Hup, hup, hup! Ahead of this month’s annual NFL showdown at Wembley, ANTON RIPPON calls the plays on the ups and downs of American football outside America
In most countries “football” means kicking a ball, what Americans call “soccer”. And what Americans call “football”, the rest of the world has to qualify as American football or, sometimes, gridiron. Or, occasionally, simply N.F.L.
Although 23 million play the game at amateur or semi-pro level worldwide, football (the American version) has never found a major professional foothold on the rest of the planet, where the spherical ball holds sway.
It hasn’t been for the want of trying. And when, in June 2007, a crowd of 48,125 watched Hamburg Sea Devils beat Frankfurt Galaxy in the NFL Europa title decider in Frankfurt, you might have been forgiven for believing that football American-style had followed in the footsteps of Coca-Cola and McDonald’s and finally conquered the world.
But, a week later, NFL Europa folded. Despite several rebrandings, much tinkering with the league format – and even with the rules of the game – American football’s European adventire was reportedly losing $30 million dollars a season.
When it started out in 1991, the World League of American Football (WLAF) was a mix of US, Canadian and European teams. Average attendances were around 25,000, but after only two seasons the competition was suspended.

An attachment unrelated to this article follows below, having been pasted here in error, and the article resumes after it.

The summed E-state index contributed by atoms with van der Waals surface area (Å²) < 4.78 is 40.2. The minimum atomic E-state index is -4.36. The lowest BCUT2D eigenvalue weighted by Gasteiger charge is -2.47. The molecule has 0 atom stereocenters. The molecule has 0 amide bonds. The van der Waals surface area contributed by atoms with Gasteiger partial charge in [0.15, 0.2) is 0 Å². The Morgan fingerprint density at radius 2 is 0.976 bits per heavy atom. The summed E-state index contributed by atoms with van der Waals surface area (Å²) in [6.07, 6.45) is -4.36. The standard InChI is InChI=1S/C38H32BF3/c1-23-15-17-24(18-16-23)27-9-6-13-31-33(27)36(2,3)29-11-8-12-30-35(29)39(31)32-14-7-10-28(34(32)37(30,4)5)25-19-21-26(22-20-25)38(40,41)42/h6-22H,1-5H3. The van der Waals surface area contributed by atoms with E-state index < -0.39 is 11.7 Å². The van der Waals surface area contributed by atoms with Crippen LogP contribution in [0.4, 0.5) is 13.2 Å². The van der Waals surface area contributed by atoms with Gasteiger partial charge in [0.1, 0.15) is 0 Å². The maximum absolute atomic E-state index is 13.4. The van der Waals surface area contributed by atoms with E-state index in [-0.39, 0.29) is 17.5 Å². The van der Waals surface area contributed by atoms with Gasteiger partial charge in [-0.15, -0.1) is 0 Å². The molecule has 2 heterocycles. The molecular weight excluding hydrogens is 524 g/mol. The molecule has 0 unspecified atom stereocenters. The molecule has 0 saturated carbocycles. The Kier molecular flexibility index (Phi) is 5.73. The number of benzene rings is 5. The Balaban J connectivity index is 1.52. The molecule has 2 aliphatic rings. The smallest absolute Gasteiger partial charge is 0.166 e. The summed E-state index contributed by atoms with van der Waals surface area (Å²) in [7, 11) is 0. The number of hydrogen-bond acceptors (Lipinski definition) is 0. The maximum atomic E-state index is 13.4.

It resumed after two years, its title shortened to the World League. Another two years passed and in 1997 it became NFL Europe with franchises in Britain, Germany, Netherlands and Spain. Alas, the market outside Germany didn’t live up to expectations. In September 2006 came another change of name: NFL Europa. But now the six-team league could almost have been called NFL Deutschland: all but one (in the Netherlands) was based in Germany. At the end of the season, NFL called time on the idea.
Ironically, average attendances had increased, from 18,000 to just over 20,000 in NFL Europa’s first – and swansong – season. Despite the absence of US teams, American TV stations – variously, FX, Fox Sports Net and NFL Network – had shown games, ether live or on tape delay, until the European dream finally died.
Why did it die? Had the lack of continuous play deterred European fans initially keen to try a new sport? Was it that the game lacks the simplicity of soccer? Perhaps it was simply that there were no local heroes; just as pro soccer struggles to establish itself in America because there is no tradition for the game, so there are no kids routinely throwing around an NFL ball in the streets of London, Paris and Rome.
Maybe the competition’s demise was because the football just wasn’t as good as the real thing. NFL Europe/Europa players (whose salaries and expenses were assumed by the league) were “developmental” performers. The world had long been used to seeing top NFL players on their television screens. By comparison the game in Europe was regarded as minor league.
Which may explain why, when the real show comes to town, interest peaks. Each season from 2005, the NFL International series has seen a regular season game played outside the US. The first, between the Arizona Cardinals and the San Francisco 49ers in Mexico City, attracted a record NFL crowd of more than 103,000.